Tony Blair first heard of 9/11 just moments before he made a speech in Brighton. Alastair Campbell, then director of communications to Tony Blair turned the television on and showed the Prime Minister. From that moment on it was almost as if Blair had nailed his colours to the mast:

“It was not America alone who was the target, but all of us who shared the same values. We had to stand together. We had to understand the scale of the challenge and rise to meet it. We could not give up until it was done”[14]. It is clear that from this point onwards, Blair would grow closer and closer to the US and Bush as he saw a threat against them as a threat against the whole of the western world. This holds certain similarities to the North Atlantic Treaty Organisation which states an attack on one of their members is an attack on them all[15], of which the United Kingdom and United States are both a part of. It is obvious that the events of 9/11 were one of the leading influences behind the ‘special’ relationship’s progression.

Blair’s shock to 9/11 was described to be as great as that of George W Bush as he immediately showed his support to the US. Many commentators at the time believed that 9/11 would be world changing in the sense that America’s reaction would change it. However Blair felt that it was the attack itself that would change the world as he felt it clearly challenged the western world or ‘international community’ he had talked about a few years earlier. Blair felt the challenge to the western world was simple; step up and deal with the problem, and he for one was in it for the ‘long haul’[16].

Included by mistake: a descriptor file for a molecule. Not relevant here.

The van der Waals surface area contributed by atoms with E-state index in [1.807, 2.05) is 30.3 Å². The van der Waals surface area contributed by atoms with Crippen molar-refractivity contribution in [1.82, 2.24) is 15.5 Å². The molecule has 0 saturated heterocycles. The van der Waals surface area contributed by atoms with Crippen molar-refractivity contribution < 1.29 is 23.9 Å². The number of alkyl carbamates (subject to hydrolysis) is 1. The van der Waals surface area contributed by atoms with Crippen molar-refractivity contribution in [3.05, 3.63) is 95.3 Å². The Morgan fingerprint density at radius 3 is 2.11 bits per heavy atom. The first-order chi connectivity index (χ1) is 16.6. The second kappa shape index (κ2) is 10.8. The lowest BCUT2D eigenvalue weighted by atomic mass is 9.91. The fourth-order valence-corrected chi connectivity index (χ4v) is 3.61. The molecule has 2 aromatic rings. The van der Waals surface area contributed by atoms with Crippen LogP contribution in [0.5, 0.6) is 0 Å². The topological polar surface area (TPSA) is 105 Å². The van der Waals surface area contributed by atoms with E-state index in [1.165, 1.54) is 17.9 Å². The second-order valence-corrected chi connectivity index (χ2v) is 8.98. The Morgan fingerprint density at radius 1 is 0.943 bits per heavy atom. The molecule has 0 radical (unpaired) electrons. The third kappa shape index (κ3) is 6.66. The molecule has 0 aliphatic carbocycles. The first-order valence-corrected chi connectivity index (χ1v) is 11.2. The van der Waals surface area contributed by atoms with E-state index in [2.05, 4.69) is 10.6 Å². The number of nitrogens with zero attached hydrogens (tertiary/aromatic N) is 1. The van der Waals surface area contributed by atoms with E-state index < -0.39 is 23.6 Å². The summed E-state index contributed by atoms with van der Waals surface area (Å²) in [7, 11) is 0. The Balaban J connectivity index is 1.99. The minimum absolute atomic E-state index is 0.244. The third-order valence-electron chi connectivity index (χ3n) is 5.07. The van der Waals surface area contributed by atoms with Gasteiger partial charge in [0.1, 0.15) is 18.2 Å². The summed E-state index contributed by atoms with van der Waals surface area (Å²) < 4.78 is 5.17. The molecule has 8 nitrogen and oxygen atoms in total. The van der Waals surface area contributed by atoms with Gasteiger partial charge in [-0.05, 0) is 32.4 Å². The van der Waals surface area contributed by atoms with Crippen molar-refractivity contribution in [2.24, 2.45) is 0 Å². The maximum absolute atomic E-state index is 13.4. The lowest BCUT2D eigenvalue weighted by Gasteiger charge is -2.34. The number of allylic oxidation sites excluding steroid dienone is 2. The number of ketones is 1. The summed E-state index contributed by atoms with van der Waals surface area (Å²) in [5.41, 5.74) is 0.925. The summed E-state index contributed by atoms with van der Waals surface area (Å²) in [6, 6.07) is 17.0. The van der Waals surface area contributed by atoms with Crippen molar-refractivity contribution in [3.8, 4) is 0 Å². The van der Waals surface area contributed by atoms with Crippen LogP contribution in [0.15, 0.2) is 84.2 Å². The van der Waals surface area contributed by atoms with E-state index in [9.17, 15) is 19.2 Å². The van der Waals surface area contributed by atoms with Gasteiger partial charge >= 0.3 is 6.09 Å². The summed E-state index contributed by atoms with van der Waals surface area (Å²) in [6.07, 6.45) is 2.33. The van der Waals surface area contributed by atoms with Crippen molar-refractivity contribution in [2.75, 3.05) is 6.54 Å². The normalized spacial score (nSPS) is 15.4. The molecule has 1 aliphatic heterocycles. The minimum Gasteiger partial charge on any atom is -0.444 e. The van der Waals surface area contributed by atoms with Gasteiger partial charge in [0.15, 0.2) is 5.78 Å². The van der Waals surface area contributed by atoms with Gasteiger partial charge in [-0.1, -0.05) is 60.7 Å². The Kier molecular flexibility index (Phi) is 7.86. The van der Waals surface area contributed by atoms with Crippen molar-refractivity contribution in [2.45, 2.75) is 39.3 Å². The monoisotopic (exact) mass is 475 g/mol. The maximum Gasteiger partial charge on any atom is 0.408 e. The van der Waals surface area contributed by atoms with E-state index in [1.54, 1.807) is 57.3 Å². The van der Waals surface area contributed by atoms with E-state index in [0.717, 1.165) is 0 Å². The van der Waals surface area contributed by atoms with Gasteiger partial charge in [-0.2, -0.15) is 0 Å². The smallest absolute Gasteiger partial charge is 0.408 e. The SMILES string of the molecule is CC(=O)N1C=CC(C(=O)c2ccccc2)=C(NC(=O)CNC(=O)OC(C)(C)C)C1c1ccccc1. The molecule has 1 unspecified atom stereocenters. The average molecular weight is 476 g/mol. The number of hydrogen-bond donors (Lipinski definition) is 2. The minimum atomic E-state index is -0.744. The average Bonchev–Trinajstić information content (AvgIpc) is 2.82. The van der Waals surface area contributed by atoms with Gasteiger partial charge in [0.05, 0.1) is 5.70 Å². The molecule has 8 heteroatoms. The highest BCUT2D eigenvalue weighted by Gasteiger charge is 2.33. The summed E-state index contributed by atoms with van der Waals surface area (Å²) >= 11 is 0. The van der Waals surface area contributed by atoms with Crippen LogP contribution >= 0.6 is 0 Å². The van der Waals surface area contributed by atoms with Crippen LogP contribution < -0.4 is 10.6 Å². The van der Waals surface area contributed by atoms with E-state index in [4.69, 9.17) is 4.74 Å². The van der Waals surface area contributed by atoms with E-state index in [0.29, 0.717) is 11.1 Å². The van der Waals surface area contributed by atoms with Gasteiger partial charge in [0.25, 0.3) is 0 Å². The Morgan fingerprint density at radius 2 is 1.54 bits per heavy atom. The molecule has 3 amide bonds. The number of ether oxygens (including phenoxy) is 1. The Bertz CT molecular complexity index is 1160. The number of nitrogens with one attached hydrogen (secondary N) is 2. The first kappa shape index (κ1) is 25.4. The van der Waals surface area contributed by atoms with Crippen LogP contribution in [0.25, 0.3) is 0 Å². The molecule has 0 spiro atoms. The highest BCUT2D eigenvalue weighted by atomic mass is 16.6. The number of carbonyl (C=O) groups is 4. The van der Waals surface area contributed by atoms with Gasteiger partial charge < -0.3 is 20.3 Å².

George W Bush’s position before the 9/11 attacks were quite a strong one politically, taking everything into account. He had appointed Vice President Cheney as head of a task force to ascertain how likely a terrorist attack on the US was and what their potential response to an attack would be. This project had not gotten off the ground by the time of the attacks however[17]. The Bush administration was far different from Blair’s in the UK. Blair’s contained a lot of youth and new forward thinking people who were all part of the ‘new labour’ movement. The Bush administration however was made up of people like Rumsfeld, Cheney and Wolfowitz who were vastly experienced hard line politicians. When the Bush administration came to power it was full of experienced individuals who had seen the US recover from things like the Vietnam War, presided over the demise of the Soviet Union and won the Gulf War. The Bush camp was brimming with confidence, but they were to be caught cold by 9/11[18]. After the attacks of 9/11 everything changed. Bush addressed the people of America on the 12th of September to try and reassure them and give assurances that those responsible will be caught and brought to justice. He thanked congress for their support along with world leaders who had contacted him. However there was one quote in particular that we should draw our attention to: